NEWS, GARDEN MUSINGS & ECO-FRIENDLY GARDENING TIPS

Make Your Own Herb Salt

Make your own herb salt and you’ll never have to wait for an occasion special enough to dip into such a costly condiment. Read how Karen Bussolini makes fast and easy herb salt with cheap, organic herbs that she grows herself.

By | August 28th, 2019|Categories: How-To's|

Encourage Self-Sowing Plants to Go Forth and Multiply

Fertile, self-sowing, open-pollinated plants are full of genetic diversity and food for pollinators. They often charmingly appear in places we’d never think to plant them.

By | August 10th, 2019|Categories: Clues, How-To's|

A Perennially Changing Garden

I love the way everything about my sunny sideyard garden changes throughout the growing season. And I love the act of artful (and occasionally ruthless) tweaking.

By | August 3rd, 2019|Categories: Views|

Reduce Artificial Light at Night

Moths are drawn to light. They exhaust themselves flying toward strong security lights and die or get picked off by predators (bats, birds, rats, mice). More than 60% of invertebrates are nocturnal. The Xerces Society’s advice on being thoughtful about night lighting to help fireflies helps a lot of insects - and saves energy too.

By | July 25th, 2019|Categories: Garden Coaching, How-To's|

Which Native Plants Support the Most Life?

How do we support resilient local food webs? Entomologist Doug Tallamy notes that caterpillars transfer energy into the food web better than anything else, so we need to increase their numbers. Dr. Tallamy's research shows that some native plants are more ecologically productive too, that 5% of our native plants make 75% of the food that drives food webs.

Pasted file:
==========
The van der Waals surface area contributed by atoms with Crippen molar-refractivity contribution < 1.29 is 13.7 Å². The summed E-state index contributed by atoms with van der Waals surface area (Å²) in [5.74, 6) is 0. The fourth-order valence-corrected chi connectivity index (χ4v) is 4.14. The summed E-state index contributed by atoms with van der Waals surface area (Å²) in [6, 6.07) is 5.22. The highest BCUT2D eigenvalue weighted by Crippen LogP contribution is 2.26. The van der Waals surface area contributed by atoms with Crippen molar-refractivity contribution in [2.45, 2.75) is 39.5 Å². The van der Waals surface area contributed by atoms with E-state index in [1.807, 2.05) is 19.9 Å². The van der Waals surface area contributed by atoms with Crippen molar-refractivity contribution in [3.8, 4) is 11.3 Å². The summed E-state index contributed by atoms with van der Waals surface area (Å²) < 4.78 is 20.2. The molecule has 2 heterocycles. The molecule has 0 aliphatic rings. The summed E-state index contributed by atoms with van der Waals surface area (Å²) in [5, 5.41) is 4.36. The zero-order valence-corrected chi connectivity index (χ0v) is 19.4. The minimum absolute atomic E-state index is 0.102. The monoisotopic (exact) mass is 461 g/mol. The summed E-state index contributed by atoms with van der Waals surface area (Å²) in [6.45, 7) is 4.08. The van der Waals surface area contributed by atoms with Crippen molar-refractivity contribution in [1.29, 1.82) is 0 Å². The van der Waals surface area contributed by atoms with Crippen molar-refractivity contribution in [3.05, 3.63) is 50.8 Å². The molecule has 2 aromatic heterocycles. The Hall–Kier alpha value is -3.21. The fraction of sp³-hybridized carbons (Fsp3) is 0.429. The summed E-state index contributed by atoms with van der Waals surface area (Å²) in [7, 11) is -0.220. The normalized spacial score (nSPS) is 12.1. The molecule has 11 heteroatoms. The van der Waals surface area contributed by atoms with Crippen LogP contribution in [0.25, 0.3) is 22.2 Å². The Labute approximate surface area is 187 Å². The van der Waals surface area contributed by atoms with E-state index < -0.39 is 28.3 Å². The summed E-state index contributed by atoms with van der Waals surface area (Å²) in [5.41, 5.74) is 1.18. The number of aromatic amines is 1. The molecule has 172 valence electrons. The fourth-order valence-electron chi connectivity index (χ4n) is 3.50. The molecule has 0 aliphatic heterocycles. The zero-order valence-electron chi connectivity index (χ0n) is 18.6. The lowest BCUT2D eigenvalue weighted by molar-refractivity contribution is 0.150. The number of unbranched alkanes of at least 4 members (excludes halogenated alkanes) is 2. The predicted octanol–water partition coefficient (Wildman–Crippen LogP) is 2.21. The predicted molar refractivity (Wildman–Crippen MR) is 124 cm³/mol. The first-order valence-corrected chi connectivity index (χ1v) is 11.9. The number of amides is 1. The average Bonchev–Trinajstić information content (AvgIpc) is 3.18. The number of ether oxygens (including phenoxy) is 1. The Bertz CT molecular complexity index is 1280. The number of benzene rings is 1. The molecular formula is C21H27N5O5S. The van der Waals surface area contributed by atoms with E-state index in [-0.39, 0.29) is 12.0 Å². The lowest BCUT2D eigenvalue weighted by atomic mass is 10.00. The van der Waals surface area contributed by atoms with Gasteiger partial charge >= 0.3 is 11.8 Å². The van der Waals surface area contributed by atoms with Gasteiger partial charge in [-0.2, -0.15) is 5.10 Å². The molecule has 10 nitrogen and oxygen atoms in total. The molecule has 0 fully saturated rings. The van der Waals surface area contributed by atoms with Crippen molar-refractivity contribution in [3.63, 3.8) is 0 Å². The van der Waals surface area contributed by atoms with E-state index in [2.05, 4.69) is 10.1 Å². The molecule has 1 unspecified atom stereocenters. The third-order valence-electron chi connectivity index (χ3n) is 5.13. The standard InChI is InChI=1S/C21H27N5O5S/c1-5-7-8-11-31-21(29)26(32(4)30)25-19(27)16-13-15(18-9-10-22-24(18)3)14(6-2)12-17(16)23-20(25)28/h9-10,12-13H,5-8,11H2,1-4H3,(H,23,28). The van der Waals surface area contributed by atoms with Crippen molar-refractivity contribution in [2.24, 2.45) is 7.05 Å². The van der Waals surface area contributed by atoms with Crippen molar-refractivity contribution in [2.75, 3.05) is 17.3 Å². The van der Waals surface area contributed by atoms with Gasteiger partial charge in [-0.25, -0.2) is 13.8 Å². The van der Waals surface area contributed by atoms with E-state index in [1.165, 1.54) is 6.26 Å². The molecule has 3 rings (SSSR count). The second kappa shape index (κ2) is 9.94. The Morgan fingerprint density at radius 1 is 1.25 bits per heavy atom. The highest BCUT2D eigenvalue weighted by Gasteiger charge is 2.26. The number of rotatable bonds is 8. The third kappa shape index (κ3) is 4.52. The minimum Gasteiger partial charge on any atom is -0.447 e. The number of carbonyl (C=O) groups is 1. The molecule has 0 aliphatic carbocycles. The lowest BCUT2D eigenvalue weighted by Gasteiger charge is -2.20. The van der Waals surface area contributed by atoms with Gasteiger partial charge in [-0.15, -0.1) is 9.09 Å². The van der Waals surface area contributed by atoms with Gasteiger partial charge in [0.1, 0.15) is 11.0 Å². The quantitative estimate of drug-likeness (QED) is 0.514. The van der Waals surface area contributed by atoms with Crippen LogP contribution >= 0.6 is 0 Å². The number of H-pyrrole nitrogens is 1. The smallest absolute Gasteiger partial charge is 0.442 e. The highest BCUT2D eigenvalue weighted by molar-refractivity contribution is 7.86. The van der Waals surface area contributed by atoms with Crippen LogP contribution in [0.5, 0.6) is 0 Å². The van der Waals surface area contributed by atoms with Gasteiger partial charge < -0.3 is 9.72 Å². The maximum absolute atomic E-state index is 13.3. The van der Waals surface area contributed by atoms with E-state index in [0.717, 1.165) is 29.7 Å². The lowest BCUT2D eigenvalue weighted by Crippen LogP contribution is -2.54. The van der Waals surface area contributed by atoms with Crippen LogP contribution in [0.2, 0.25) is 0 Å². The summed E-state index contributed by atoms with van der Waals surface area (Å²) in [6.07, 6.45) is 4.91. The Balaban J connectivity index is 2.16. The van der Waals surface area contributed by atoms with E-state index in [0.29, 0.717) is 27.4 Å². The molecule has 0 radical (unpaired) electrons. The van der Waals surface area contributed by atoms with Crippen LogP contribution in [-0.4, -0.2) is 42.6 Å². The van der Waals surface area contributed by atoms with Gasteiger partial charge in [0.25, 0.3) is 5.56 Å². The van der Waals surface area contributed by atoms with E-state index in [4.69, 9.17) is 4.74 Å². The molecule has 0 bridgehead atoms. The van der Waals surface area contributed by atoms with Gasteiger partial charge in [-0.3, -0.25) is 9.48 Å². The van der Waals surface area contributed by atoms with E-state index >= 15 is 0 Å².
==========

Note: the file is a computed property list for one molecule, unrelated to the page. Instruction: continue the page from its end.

By | July 15th, 2019|Categories: Clues, Garden Coaching, Great Plants|

Restoring Insects to Our Landscapes – Every Yard Counts

Curiosity about how things really work in nature led me to world of environmental scientists who deal in facts, not just feelings. The more I learn from them, the more I know that what we do at home makes a difference (positive or negative) and that every yard counts. Entomologist Doug Tallamy has given substance and urgency to the importance of restoring insects to our landscapes. He speaks eloquently on “Restoring the Little Things That Run the World” (i.e. insects).

By | July 2nd, 2019|Categories: Garden Coaching, Views|